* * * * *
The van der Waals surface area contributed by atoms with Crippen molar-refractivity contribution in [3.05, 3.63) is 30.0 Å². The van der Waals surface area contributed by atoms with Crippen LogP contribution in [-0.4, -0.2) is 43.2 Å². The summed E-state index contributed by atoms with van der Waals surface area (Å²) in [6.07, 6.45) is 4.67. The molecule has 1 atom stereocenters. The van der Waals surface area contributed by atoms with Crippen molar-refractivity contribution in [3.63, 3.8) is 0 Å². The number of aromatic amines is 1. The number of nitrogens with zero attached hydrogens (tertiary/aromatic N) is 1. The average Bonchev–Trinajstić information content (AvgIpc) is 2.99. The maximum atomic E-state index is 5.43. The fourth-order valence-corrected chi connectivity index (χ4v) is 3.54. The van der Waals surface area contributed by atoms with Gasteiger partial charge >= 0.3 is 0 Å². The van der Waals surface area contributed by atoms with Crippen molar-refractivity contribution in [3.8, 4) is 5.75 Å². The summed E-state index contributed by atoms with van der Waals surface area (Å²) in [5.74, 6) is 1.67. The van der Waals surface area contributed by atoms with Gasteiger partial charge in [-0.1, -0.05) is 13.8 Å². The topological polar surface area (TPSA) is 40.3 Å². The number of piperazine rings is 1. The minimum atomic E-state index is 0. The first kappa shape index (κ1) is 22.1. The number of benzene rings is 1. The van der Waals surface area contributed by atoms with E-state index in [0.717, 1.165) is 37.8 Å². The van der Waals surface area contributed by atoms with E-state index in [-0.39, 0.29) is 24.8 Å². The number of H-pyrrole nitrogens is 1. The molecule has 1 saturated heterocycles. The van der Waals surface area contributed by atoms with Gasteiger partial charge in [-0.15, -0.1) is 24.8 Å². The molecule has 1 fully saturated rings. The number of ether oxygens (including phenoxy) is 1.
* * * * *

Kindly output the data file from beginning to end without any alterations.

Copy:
The van der Waals surface area contributed by atoms with Crippen molar-refractivity contribution in [3.05, 3.63) is 30.0 Å². The van der Waals surface area contributed by atoms with Crippen LogP contribution in [-0.4, -0.2) is 43.2 Å². The summed E-state index contributed by atoms with van der Waals surface area (Å²) in [6.07, 6.45) is 4.67. The molecule has 1 atom stereocenters. The van der Waals surface area contributed by atoms with Crippen molar-refractivity contribution in [3.63, 3.8) is 0 Å². The number of aromatic amines is 1. The number of nitrogens with zero attached hydrogens (tertiary/aromatic N) is 1. The average Bonchev–Trinajstić information content (AvgIpc) is 2.99. The maximum atomic E-state index is 5.43. The fourth-order valence-corrected chi connectivity index (χ4v) is 3.54. The van der Waals surface area contributed by atoms with Gasteiger partial charge >= 0.3 is 0 Å². The van der Waals surface area contributed by atoms with Crippen molar-refractivity contribution in [3.8, 4) is 5.75 Å². The summed E-state index contributed by atoms with van der Waals surface area (Å²) in [5.74, 6) is 1.67. The van der Waals surface area contributed by atoms with Gasteiger partial charge in [-0.1, -0.05) is 13.8 Å². The topological polar surface area (TPSA) is 40.3 Å². The number of piperazine rings is 1. The minimum atomic E-state index is 0. The first kappa shape index (κ1) is 22.1. The number of benzene rings is 1. The van der Waals surface area contributed by atoms with E-state index in [0.717, 1.165) is 37.8 Å². The van der Waals surface area contributed by atoms with E-state index in [-0.39, 0.29) is 24.8 Å². The number of H-pyrrole nitrogens is 1. The molecule has 1 saturated heterocycles. The van der Waals surface area contributed by atoms with Gasteiger partial charge in [-0.15, -0.1) is 24.8 Å². The molecule has 1 fully saturated rings. The number of ether oxygens (including phenoxy) is 1.